But when you’re writing fantasy, especially secondary-world fantasy (By which I mean fantasy where the story takes place in a world other than our own) the reader doesn’t know anything about your world. They don’t know the cultures, religions, magic, or cities. The reader doesn’t know anything about the myths and legends of the world.

Now a lot of times, this is one of the major selling points of the book. A big payoff of secondary-world fantasy is the thrill of exploration. We get to see new countries, fantastic creatures, odd cultures, curious magics, etc etc.

And, honestly, this is one of the big perks of being a fantasy writer. We get to build castles in the sky, then show them off to people.

So here’s how it goes wrong.

1. You create something for your fantasy world: a creature, a culture, a myth, whatever.

2. You’re proud of your creation. You’re excited about it. You love it with a fierce love.

3. You need to describe this thing to your reader, because if they don’t understand how it works, your story won’t make sense.

(3b. Remember, the story is the real reason people are there. Story is everything. Story is god.)

4. So you start to explain how folks in the the Shire celebrate their birthdays. (This is important because one of the first major events of the book is a birthday party.) You talk about how hobbits give presents away at their parties instead of receiving them. (This is important because it ties into why Bilbo is going to hand over the ring to Frodo.)

Then you start talking about how some of these presents get passed back and forth, party after party. And how those items are actually called mathoms, and how there’s actually a museum full of mathoms at Michel Delving, which is in the Westfarthing of the shire, since, as you know, the Shire is composed of four sections which take their names from prominent families in the area, such as Tookland being named after the Tooks, who are among the largest and oldest of the Shire families, and in fact still held the title of Thain, which had been passed to them from the Oldbucks, and while the title was largely ceremonial these days due to the lack of Shire-moot in recent, peaceful times…. Four! Five! Six! SEVEN! TEN! SEVEN! MANY!

You see what happens? It’s easy for an author to get so caught up in the details of the world they created, that they go off the rails and give us more than is really necessary for the story.

Now it might seem like I’m picking on Tolkien a little bit here. But again I say: I mock because I love. I grew up reading Tolkien, and I mean that quite literally. I read the lord of the rings at least once a year through all my teenage years.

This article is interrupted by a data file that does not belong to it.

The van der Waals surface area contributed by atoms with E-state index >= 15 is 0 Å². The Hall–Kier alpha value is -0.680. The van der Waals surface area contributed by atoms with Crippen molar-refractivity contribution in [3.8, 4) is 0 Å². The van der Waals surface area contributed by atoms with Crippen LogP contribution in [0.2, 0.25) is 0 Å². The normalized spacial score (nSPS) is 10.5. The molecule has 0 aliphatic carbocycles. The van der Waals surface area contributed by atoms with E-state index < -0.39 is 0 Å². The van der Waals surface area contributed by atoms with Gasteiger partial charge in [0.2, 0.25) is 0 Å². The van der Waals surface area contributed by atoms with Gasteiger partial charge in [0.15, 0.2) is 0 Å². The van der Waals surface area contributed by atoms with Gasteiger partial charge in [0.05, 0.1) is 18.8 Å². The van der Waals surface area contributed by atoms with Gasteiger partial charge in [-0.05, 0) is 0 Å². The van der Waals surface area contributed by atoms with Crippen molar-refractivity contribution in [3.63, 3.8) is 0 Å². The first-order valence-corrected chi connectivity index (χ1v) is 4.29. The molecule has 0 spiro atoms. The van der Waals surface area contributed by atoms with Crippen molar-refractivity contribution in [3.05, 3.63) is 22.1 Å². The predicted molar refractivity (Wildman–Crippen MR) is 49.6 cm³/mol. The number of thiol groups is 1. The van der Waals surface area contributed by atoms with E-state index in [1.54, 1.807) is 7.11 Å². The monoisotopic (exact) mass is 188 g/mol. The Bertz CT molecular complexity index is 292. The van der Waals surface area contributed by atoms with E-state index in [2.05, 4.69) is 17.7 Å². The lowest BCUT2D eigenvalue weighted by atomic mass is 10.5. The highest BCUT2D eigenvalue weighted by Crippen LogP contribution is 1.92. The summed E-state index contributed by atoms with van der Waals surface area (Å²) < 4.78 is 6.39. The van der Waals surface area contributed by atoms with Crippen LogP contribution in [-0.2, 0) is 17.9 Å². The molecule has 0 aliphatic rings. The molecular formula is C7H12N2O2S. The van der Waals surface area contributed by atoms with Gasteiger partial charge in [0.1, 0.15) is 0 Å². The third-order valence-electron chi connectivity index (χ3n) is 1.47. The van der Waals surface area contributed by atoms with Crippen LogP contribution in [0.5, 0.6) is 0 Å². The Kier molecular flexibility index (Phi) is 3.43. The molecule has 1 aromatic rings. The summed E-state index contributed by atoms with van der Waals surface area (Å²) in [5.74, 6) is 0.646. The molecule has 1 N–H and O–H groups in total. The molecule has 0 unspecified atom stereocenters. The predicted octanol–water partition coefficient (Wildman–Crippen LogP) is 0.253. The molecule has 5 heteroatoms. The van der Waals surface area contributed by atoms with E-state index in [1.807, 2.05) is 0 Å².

To his credit, Tolkien gave us one of the best traditions of our genre, that of elaborate, realistic worldbuilding.

Unfortunately, he also gave us the tradition of providing *way* too much information at the beginning of the story.

Tolkien is the cornerstone of modern fantasy. His impact on the genre is immeasurable. His arm has grown long….

Again, I love Tolkien. But the prologue to The Fellowship of the Ring is one of the most egregious instances of info-dumping in existence. At best, it resembles the dry essay it was intended to resemble. At worst, it’s like reading Leviticus.

(Okay. Fine. It’s really more like reading Numbers. But you know what I mean…)

And yeah, you can argue that Leviticus is a chapter in the best-selling book of all time. But the key is that the bible doesn’t *start* with that chapter. The bible starts out with action. Right out of the gate you get you have magic, “Let there be light.” You get conflict. You get character development. You get a good antagonist, drama, betrayal, exile from paradise. That’s exciting stuff. Genesis really gets the story going. It sets the hook.

That’s why the bible sells so well. Only after you get involved in the plot does Moses start giving you the heavy worldbuilding in Numbers and Deuteronomy. He did that for a reason. If he’d started the bible with the info-dump, it would have been *way* too boring. No publisher would have printed it.

So how do you avoid falling into the trap of telling too much?

I wish I could give you a simple answer to this, Jen. But the truth is, I could teach a week-long class on this seemingly simple question. There are dozens of tricks and cheats. There are hundreds of ways to do it well, and thousands of ways to do it badly.

What makes this such a horrible problem is that “too much” is largely a matter of taste. Some readers really *do* want to read all the details of the ancient Shi-Ang dynasty, and how their government relied upon the use of telepathy crystals. Other readers just want you to hurry up and get to the part where the Lesbian Unicorn Sisterhood initiates apprentice Ayllisia into the secrets of the Eternal Kiss.

It’s also a matter of style. Some writers are better at making exposition engaging than others. Some worlds are more alien than others, requiring more explanation.

My personal philosophy is to err on the side of caution. Given the choice, I’d prefer to give too little description and leave you wanting more, rather than give a lot and risk you being bored.

And yes, I’m aware of the irony of preaching “less is more” after writing a 400,000 word novel. Imagine how long it would have been if I hadn’t been consciously riding the brake.

In my opinion, Jen, the biggest thing is you can do to avoid this problem is to be aware that it *is* a problem.

Knowing is half the battle, and all that.

Verbosely yours,

pat

Later Edit: Yeah. I know the author of the e-mail was Jan, not Jen. I changed it as an oblique reference to the way that Strongbad would usually change/screw up the names of the people that wrote into him by the time he finished answering their questions.